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Builders Join to Create An All-Green Community

By Johanna King
For the Journal
    The custom-built development of La Cuentista may be the first "all green" community in Albuquerque, designed to exist in harmony with its surroundings and the environment.
    Skimming the escarpment on Albuquerque's West Side, phase one of La Cuentista, now under construction, will include 140 custom homes by seven local builders who all have pledged to meet at least the minimum requirements for certification by Build Green New Mexico, a division of the Home Builders Association of Central New Mexico.
    "They're showing everyone that this can be done, that it's not just a niche market," says Sara Eatman, administrator of Build Green New Mexico. "They're doing a fantastic job breaking the stereotype. They're taking the ambiguity out of the term 'green.' ''
    Build Green New Mexico bases its guidelines on those established by the National Association of Home Builders, tailoring the criteria to fit New Mexico's climate, environment and market, says Eatman. La Cuentista builders can choose which green aspects to incorporate into each home as long as they earn the minimum number of points needed to meet each of seven categories to attain a bronze level of certification, she explains.
    The seven categories are: lot preparation and design, resource efficiency, energy efficiency, water efficiency and conservation, indoor environmental quality, homeowner education and global impact.
    Builders can earn points by using recycled materials as well as by recycling debris and not wasting resources. They are encouraged to use fewer toxic products and more efficient building techniques. And they are required to educate homeowners, so the highly efficient homes they build operate properly.
    "We all agreed and believe that the green concept not only is the right thing to do, but is the wave of the future," says Kent Maxwell, owner of Maxwell Custom Builders who will build on 20 lots in the neighborhood about a mile and a half south of Paseo del Norte and Unser.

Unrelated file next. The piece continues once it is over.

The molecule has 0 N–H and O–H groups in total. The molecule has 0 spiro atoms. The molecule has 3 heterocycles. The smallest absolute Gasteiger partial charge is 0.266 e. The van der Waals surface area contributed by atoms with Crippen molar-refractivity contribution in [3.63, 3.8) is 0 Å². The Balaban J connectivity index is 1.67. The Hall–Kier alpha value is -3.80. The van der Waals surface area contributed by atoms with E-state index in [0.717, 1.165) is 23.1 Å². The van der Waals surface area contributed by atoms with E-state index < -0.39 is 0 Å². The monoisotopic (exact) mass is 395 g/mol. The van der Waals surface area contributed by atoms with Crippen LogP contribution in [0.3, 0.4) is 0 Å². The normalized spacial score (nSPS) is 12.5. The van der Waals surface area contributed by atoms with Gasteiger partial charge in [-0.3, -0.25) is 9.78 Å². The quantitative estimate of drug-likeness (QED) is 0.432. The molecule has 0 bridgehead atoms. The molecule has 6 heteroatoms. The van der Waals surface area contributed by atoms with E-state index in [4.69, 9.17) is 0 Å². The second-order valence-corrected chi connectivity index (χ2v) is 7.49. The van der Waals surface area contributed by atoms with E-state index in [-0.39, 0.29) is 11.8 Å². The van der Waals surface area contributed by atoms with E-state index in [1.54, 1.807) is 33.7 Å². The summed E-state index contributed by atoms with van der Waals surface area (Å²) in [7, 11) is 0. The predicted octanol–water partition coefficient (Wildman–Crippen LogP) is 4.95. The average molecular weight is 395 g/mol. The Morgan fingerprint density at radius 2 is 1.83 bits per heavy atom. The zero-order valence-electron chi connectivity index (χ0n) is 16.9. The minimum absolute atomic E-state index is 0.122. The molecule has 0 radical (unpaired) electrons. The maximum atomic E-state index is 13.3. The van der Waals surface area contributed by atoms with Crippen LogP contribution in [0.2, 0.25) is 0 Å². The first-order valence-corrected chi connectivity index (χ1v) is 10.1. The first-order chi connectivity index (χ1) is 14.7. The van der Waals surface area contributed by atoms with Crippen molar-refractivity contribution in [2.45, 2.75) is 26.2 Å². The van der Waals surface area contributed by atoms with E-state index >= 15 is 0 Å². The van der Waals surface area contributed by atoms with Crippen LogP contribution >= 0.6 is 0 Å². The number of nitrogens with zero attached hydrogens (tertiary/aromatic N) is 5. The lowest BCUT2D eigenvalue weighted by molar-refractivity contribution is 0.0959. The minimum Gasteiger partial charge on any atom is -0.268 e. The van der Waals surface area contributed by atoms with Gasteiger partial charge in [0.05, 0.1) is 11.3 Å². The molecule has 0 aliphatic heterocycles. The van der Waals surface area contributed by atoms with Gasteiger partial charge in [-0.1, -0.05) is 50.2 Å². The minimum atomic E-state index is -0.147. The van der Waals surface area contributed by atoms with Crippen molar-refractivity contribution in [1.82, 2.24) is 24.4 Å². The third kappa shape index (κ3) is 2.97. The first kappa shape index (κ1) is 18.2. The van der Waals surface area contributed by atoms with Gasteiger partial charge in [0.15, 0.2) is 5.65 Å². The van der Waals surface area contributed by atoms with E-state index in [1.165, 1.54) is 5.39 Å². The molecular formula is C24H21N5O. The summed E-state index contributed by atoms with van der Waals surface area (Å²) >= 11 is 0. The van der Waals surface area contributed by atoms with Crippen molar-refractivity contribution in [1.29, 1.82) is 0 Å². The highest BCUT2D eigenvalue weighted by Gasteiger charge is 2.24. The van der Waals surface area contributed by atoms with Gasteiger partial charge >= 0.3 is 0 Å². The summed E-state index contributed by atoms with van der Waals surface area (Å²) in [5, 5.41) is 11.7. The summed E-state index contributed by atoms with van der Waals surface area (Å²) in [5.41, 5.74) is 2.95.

Other developers, who also will build on 20 lots apiece, include Homes by Marie, Lee Michael Homes, Homes by New Vistas, Keystone Homes, Ryley West Custom Builders and Sun Mountain Construction. The homes will be a minimum of 2,000 square feet, with list prices starting at $180 per square foot.
    Phase two of the development is scheduled to break ground this summer and will feature a gated community of 186 more affordable single-family, detached patio-type homes.
    Not only will home construction meet green standards, but also the developers are working to have the community as a whole certified by doing such things as controlling erosion and runoff, planting indigenous plants, allocating nearly a third of the community for open space and walking paths, installing highly efficient streetlights, and including retail space for convenient shopping so residents cut down on driving, says Eatman.
    Consumers benefit from many of the environmentally sound building practices, she says, because they often translate into cost savings as well as an improved standard of living.
    "Consumers get the pocketbook benefit. It's not just altruistic," says Eatman.
    Homes are better insulated and sealed than those built to traditional industry standards, and they feature energy efficient appliances as well as economical cooling and heating systems. Recirculating water heaters with timers, for example, are being installed within 30 feet of faucets so that "the second you turn on your faucet, you get hot water," says Eatman.
    La Cuentista builders also are reducing use of toxic paints, adhesives, stains and finishes, and many are installing fresh air ventilation control systems that pump outdoor air into the homes while maintaining interior temperatures. Eatman says such building practices can help reduce allergies and asthma as well as prevent the growth of mold.
    Marie Blea, owner of Homes by Marie, says she has been building green homes for several years now because it adds value to the product. "I think in the long term, that's where the industry's going, and most people want the major green features of a house."
    Blea predicts consumers won't be willing to give up all amenities that are not deemed environmentally friendly, such as skylights, which aren't energy efficient. However, buyers are interested in many aspects of green building that her homes feature, such as energy efficient appliances, thermal pane windows, low flow toilets and wrapped pipes. The builder's model home in La Cuentista is 2,180 square feet with four bedrooms, each with its own bathroom, and an open concept. Its list price is $520,000.
    The Maxwell homes in the green neighborhood will feature state of the art conservation systems designed to reduce energy and water consumption and improve the indoor environment, says the builder.
    "We chose to focus on energy and water conservation because that hits home for everybody," says Maxwell. "You're getting state of the art technology, and that means savings on your monthly bills."
    Maxwell's model home, on Cayenne NW, is a one-story adobe priced at $399,000.